Friday, November 9, 2012

The Aesthetic of the Night Circus

Tonight, I am thrilled to be attending Minnesota Public Radio's Talking Volumes, a radio program that "spotlights books with feature articles, live broadcasts with the author, in-person readings and discussions, and more." Tonight's guest is Erin Morgenstern, author of the fantastic book The Night Circus.  I completely agree with what Kat Howard said in her review of this book for us last December--rather than simply repeat what Kat has already said, I want to focus today on one specific aspect of the novel: its aesthetic.

As the title suggests, The Night Circus is the story of an amazing, actually magical circus; while the main plot of the story focuses on two illusionists named Celia and Marco, for me, the most magical, evocative portions of the book are the descriptions of the circus itself.  I was particularly drawn to the description of the clock that stands at the entrance to the circus:
At first glance it is simply a clock, a rather large black clock with a white face and a silver pendulum.  Well crafted, obviously, with intricately carved woodwork edges and a perfectly painted face, but just a clock.

But that is before it is wound.  Before it beings to tick, the pendulum swinging steadily and evenly.  Then, then it becomes something else. (Morgenstern 69)
This clock is pictured on a the cover of the novel, a cover that perfectly expresses the black and white aesthetic of the entire circus, with hints of red thrown in for accents.  This is the aesthetic that is adopted by those in the book who become devotees of the circus, following it around the world as it comes and goes without warning.  And it is this aesthetic, even more than that plot itself, that has stayed with me, long after I finished reading the novel.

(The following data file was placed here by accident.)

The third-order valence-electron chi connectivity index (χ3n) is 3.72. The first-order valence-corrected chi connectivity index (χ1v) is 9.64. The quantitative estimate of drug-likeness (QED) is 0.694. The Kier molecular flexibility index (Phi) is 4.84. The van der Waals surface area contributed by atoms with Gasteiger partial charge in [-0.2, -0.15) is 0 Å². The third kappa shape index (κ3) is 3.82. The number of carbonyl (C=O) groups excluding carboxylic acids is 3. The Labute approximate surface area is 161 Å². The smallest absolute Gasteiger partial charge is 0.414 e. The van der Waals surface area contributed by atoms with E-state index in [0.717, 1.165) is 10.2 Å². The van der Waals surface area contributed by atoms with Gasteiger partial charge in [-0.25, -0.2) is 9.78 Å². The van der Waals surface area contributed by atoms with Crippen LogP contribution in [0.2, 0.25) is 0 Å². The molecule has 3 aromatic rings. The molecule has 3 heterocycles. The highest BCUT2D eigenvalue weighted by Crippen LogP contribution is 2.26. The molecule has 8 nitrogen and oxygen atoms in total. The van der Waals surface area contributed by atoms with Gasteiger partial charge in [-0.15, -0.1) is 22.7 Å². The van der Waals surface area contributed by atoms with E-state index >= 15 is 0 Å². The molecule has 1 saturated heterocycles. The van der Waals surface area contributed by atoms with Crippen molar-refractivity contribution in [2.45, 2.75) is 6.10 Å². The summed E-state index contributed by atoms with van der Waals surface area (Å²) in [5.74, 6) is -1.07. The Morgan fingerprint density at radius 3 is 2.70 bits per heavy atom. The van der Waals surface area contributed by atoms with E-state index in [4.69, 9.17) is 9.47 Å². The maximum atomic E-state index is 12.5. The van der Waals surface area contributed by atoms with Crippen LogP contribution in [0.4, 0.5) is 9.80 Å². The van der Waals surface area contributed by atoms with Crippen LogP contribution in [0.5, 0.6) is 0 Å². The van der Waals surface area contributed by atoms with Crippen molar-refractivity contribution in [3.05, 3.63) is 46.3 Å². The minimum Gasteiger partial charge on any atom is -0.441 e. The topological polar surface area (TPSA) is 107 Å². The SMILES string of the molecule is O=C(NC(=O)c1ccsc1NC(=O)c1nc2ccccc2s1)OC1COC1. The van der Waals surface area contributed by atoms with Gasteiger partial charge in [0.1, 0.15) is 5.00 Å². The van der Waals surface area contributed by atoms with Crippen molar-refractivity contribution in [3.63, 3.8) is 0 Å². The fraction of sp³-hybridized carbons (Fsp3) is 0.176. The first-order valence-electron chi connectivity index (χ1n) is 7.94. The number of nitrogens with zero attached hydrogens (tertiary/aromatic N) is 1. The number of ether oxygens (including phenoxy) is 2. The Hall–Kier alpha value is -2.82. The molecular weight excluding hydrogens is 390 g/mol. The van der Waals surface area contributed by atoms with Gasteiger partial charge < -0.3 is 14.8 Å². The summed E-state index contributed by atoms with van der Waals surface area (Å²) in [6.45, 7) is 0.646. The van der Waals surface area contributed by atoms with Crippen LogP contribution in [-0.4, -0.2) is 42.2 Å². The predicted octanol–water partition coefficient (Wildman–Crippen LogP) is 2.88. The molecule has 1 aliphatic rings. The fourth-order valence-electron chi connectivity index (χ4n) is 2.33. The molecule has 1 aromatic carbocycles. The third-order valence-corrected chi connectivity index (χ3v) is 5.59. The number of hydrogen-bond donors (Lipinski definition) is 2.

That is why I am not surprised at how much creativity the novel has inspired in its readers.  Here is a quick look at some of the wonderful creations inspired by The Night Circus:

  • A wonderful black rose ring, with a hint of red at the very center.
  • A wine glass, painted with black and white swirls.
  • A field bag, adorned with the name of the circus and images of Marco and Celia.
  • A beautiful purse made out of the novel itself. 
  • A wonderful dress, perfect if you're able to find the circus and attend it yourself.
My favorites, though, are the jewelry:
  • There is this set of matching necklace and earrings (pictured on the right), designed by Christen at the shop "Beads by the Book" at Etsy.
  • And there's also this glass bead bracelet--I particularly like the graceful swirls within each bead, which offsets the solidity of the beads themselves.  This necklace creates a similar effect, both with the beads and the metal circles.
I am also very intrigued by this hat that's a hair clip (pictured on the left), designed by Diane Felton at the shop "templebeautiful" at Etsy.  I'm not quite sure how it would look on me, but I'm very tempted to buy it and find out.

I find many books to be creative, but I think it's a rare book that creates such room for its readers to be so creative themselves.